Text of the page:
Anger and our behaviour
Written by listed counsellor/psychotherapist: Heather Shipley, CBT and Emotional Therapeutic Counsellor DipFETC MFETC MNCS
3rd September, 20170 Comments
Anger (a strong feeling of displeasure or hostility) is a normal human emotional response. It is an emotion that evokes a strong uncomfortable and hostile response to a potential provocation, hurt or threat. Feelings of anger stem from hurt and painful feelings. This emotion can occur when we feel that our personal boundaries, morals and ethics are being attacked. We may feel injustice, frustration or an insult to our self-esteem, the direct core of who we are. We are all capable of having angry feelings. Becoming angry helps us to deal with life’s ups and downs. How would we be able to express how we felt about situations that do not agree with? How would we be able to express how we feel to others? How would we be able to communicate our points of view to others? This is the moral right of every human being.
By using our feelings of anger appropriately, we will help ourselves navigate our everyday lives. We learn how to deal with our emotions from a very early age. As a baby, we learn that when we cry, a care giver will care for us. As a toddler, we use our anger emotions to show that we do not want to share our toys or eat a certain food. Parents will nurture their child and teach them right from wrong and how to deal with their anger effectively. These learned experiences help to shape our social and emotional resilience in how we cope with others.
When we feel hurt or threatened, our anger belief system needs to react. This anger may manifest itself and be expressed in many ways, either passively or aggressively.
- Bringing up old arguments and using them as ‘digs’ in new conversations
- Sulking and having a ‘long face’ with no explanation
- Using emotional blackmail to get what you want
- Using tears and illnesses to get your own way
- Saying sorry too often and being over critical of yourself
- Being dependent on other people and choosing people who are unreliable
- Using ‘cold shoulder’ treatment
- Avoiding conflict and not ‘standing up for yourself’
- Putting the telephone down during a conversation when you do not get what you want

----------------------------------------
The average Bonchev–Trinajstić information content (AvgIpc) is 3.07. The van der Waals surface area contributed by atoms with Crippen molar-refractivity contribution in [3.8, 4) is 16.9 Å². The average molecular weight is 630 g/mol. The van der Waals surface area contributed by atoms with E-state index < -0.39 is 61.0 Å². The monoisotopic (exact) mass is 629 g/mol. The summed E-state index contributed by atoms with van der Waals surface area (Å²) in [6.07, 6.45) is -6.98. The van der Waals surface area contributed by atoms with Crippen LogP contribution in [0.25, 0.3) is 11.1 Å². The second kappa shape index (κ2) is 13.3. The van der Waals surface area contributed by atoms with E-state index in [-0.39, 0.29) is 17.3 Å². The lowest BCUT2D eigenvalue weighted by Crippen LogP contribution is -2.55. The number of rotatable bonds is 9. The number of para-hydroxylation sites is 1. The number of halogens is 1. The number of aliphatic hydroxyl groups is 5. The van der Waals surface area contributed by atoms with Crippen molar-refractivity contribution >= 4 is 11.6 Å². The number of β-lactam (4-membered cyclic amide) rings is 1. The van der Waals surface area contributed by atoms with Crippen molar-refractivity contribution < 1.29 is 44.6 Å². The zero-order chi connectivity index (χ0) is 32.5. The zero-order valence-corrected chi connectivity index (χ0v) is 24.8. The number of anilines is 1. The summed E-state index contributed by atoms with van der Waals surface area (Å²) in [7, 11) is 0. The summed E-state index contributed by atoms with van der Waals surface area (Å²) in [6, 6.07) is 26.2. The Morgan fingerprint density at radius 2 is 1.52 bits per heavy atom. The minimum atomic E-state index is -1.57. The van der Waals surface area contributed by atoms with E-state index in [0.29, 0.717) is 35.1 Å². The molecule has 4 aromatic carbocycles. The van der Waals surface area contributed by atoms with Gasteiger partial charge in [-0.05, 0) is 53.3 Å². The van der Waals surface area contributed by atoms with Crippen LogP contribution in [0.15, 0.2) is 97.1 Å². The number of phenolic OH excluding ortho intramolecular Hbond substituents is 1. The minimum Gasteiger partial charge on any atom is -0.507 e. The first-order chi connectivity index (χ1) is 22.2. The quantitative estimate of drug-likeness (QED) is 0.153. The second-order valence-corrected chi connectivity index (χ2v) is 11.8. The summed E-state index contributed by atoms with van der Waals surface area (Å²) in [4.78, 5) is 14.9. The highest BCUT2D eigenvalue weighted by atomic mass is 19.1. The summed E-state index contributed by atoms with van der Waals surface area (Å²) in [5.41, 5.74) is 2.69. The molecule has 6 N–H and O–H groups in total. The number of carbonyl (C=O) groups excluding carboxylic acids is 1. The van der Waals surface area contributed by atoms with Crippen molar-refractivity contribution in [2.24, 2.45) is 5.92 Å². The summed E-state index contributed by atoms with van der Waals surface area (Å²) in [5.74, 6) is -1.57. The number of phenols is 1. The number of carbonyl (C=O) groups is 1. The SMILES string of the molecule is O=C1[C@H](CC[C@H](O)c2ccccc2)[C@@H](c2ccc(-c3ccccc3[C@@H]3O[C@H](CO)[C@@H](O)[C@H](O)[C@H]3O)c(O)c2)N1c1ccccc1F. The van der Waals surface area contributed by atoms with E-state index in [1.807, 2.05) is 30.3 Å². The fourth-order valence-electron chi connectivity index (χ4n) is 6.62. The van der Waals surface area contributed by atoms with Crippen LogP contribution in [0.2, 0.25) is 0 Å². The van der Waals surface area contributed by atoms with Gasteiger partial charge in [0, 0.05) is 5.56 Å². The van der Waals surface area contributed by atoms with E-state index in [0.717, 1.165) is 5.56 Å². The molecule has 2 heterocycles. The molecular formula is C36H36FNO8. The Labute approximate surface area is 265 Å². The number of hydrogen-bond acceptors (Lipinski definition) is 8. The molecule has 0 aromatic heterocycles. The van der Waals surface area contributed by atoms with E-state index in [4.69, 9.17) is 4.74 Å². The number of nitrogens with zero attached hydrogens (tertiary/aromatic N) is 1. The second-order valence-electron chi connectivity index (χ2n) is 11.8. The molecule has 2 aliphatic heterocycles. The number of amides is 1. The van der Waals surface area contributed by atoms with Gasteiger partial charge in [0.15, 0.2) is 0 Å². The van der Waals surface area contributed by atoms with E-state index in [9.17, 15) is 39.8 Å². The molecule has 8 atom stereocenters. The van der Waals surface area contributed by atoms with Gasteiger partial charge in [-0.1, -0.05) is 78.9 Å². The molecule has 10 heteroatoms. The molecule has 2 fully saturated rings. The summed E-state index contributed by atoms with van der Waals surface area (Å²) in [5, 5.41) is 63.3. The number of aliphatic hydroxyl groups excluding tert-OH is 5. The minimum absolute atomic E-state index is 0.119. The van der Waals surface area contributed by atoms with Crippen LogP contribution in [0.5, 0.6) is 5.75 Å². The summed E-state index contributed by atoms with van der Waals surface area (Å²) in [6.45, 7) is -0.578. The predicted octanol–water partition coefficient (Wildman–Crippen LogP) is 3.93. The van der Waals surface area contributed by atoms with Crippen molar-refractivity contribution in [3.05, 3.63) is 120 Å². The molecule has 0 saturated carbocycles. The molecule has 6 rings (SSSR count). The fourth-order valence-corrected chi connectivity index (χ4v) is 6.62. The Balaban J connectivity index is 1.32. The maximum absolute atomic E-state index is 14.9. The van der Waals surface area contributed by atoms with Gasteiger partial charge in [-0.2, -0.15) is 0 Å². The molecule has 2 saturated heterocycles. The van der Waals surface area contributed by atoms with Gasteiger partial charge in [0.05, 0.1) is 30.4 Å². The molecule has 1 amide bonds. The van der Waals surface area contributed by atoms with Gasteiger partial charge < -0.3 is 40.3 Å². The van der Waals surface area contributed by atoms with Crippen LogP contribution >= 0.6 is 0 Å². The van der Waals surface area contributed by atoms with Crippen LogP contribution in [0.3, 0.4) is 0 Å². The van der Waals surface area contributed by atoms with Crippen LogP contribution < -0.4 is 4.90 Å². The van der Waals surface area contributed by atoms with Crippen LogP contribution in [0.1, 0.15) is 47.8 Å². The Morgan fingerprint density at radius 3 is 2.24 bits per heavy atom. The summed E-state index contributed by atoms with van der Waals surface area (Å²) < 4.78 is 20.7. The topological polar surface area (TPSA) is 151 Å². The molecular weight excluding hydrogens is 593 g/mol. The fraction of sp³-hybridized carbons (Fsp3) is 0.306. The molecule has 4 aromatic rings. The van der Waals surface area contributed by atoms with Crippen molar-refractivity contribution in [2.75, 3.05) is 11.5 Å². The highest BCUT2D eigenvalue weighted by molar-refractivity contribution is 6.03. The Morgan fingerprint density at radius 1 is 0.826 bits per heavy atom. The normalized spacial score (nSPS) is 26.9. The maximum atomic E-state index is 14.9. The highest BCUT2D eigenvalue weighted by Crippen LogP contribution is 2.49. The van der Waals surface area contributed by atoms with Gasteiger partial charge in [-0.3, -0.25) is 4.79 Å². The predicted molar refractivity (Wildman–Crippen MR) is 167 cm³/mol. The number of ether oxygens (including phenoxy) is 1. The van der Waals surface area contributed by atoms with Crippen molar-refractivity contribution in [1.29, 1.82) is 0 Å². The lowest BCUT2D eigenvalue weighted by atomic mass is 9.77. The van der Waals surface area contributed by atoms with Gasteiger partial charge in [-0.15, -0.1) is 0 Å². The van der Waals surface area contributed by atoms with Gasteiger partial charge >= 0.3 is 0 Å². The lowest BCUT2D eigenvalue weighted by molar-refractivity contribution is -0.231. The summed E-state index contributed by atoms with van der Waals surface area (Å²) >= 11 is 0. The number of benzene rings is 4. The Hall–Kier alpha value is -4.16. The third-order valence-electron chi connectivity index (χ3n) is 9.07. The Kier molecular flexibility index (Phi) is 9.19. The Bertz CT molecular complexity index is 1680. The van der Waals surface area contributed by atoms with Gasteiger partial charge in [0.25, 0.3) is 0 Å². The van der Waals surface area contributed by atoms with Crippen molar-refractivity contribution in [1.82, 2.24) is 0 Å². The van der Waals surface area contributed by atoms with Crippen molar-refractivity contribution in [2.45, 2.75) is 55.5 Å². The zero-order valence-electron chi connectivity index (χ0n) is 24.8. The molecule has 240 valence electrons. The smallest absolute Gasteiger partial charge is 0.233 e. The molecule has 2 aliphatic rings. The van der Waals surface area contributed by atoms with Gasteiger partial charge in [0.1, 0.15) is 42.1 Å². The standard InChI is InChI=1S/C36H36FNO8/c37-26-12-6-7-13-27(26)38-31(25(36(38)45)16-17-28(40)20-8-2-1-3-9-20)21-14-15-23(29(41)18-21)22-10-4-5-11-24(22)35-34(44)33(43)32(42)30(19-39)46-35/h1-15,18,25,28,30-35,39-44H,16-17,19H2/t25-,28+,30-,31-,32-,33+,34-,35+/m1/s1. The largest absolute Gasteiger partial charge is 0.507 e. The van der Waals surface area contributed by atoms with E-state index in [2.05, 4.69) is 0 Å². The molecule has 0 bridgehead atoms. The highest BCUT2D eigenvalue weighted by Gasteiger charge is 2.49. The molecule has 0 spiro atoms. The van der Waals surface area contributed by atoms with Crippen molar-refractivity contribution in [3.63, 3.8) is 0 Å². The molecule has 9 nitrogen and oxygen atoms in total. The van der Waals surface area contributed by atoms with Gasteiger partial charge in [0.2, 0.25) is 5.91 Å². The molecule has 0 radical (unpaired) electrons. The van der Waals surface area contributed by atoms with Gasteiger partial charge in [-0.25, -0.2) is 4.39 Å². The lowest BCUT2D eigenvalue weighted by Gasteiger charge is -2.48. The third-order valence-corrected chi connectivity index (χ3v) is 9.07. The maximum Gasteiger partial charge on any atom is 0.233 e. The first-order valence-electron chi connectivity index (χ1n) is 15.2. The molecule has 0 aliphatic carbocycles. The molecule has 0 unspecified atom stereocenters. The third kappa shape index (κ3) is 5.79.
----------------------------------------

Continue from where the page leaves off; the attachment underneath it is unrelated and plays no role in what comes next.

- Abusing and hurting others because you're hurting
- Frightening people, (e.g. carrying weapons)
- Using aggressive words or gestures
- Using or threatening violence
- Harming animals or objects
- Deliberately taking advantage of other people’s weaknesses
- Blaming others when you are not at fault
- Not helping others in need or ignoring requests for help
- Refusing to forgive and forget or ‘agree to disagree’
- Becoming explosively angry over minor issues
Constructive Ways of dealing with anger
It is ok to feel anger. It is after all, a normal, human, emotional response to threat. Allow yourself to feel anger, especially if your first thought is to ignore and bury it away. Is this feeling annoyance, a bit angry, very angry or absolutely furious? It is a good idea to add levels to the feeling to help you understand the feeling and work on coping strategies.
Encourage yourself to take a step back before reacting. This takes practice and determination. What triggered the feeling? Is the emotional reaction to the situation valid or out of proportion? How would you ideally like to deal with the feeling?
When you are ready, talk to someone who can help you sort out the issue and look at a positive outcome.
Looking at ways to positively deal with the anger so that you feel in control: you could talk to the person who made your angry and tell them how you feel, change your ways of thinking around the root cause of your anger or channel your energies in another way, for example exercise or forgiveness. Forgiving takes time and patience. By exploring the root cause of your anger, understanding why and where it came from and dealing with it effectively, this will help you live your live in a calmer and positive state.
About the author
Heather Shipley is a CBT and Emotional Therapeutic Counsellor (DipFETC MNCS MFETC). Her style of counselling is person-centred and includes talking and creative therapies for children, adolescents and adults. For further details: www.hshipleytherapy.co.uk.
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